Item Number: EXT0485
Map Scale: 1:0
Not available for purchase
Not Available

Leverett and Taylor’s epic 1915 work, The Pleistocene of Indiana and Michigan and the History of the Great Lakes (U.S. Geological Survey Monograph 53) remains a foundation by which all surficial mapping in the region is based. Their observations were keen and well-documented; however, their interpretations were not always correct. We are only able to make this judgment with the modern advantages of detailed topographic data like LiDAR, air photos, and various databases such as soils and water-well records. Modern analytical techniques allow us to differentiate subtle (or not so subtle) textural and mineralogical differences in glacial sediments, as well as determine the depositional age of the sediments. Our contemporary knowledge of glacial processes, along with larger and more detailed data sets permit us to improve upon and reinterpret some of the conclusions made regarding the interlobate zones in Indiana. Leverett conceptualized a single, great advance of coalesced ice from the Lake Michigan, Saginaw, and Huron-Erie basins. Using this concept, he interpreted a series of laterally contemporaneous moraines across the region. Studies in west-central Indiana confirm that the Lake Michigan and Huron-Erie ice lobes had alternating advances, contrary to Leverett’s conclusion that “neither … persisted after the other had withdrawn or melted away.” (p. 29) Detailed mapping of sediment characteristics, morphosequences, and stratigraphic relationships in northern Indiana has revealed the extent of the Saginaw Lobe, as seen by Leverett, to be much more constrained along its western and eastern borders, the Maxinkuckee and Packerton Moraines, respectively. Current studies are working to refine the textural and mineralogical characteristics of the glacial sediments and the chronology of their deposition to define the ultimate margins of the ice lobes in the interlobate region. Initial results reveal uncertainties with regards to correlating subsurface units (e.g., tills) between separate lobes based on clay mineralogy and particle size, as tills from all three lobes are dominated by illite and silt.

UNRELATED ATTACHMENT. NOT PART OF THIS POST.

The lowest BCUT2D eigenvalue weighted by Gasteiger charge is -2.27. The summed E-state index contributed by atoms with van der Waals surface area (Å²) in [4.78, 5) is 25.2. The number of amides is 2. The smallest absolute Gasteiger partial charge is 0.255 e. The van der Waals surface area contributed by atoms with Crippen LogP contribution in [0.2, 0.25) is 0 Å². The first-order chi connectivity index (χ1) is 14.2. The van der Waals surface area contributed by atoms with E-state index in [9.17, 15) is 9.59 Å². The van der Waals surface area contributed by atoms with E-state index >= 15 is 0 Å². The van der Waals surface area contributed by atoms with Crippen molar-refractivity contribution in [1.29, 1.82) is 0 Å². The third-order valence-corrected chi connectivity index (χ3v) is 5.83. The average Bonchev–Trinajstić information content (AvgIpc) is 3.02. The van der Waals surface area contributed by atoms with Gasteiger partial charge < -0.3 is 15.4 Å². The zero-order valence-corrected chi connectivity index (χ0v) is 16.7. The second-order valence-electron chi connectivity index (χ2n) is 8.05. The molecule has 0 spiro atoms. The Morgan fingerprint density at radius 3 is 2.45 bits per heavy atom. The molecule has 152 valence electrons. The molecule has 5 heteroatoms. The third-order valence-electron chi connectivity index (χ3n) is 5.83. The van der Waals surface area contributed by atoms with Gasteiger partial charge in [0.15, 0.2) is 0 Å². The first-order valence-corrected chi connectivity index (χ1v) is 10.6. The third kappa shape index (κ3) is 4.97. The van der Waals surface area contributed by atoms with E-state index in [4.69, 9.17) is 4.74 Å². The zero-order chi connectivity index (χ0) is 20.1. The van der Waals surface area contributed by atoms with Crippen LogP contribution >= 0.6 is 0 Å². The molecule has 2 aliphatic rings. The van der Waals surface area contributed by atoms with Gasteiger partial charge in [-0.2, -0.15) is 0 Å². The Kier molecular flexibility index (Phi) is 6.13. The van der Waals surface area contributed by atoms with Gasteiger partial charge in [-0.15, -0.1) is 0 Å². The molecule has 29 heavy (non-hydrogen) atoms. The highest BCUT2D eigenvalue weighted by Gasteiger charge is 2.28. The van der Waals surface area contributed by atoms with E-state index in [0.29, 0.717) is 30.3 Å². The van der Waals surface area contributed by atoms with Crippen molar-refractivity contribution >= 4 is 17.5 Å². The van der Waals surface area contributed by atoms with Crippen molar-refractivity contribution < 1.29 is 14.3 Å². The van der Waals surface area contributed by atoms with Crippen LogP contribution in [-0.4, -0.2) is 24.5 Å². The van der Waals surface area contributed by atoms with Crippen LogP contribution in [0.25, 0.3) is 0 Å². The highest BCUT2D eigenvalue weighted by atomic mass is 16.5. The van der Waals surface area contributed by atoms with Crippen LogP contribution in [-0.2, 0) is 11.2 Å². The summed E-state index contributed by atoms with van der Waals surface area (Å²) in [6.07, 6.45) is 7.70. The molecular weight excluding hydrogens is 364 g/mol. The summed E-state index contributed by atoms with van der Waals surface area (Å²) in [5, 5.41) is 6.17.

Karaffa, M. D., Pavel, R. R., Monaghan, G. W., and Loope, H. M, Interpretation of the interlobate margins of Late Wisconsin ice lobes in Indiana--100 years later [abst.]: 49th Annual Meeting of the Geological Society of America, North Central Section, Madison, Wisc., May 12-20, 2015.

You may also like:

Keywords: glacial history, glacial geology, Pleistocene

This item is no longer available. Please contact the Indiana Geological and Water Survey Publication Sales Office for more information. Many IGWS publications are available through local libraries.

Publication Sales Office
Indiana Geological Survey
611 North Walnut Grove
Bloomington, IN 47405-2208
(812) 855-7636 office phone
(812) 855-2862 office fax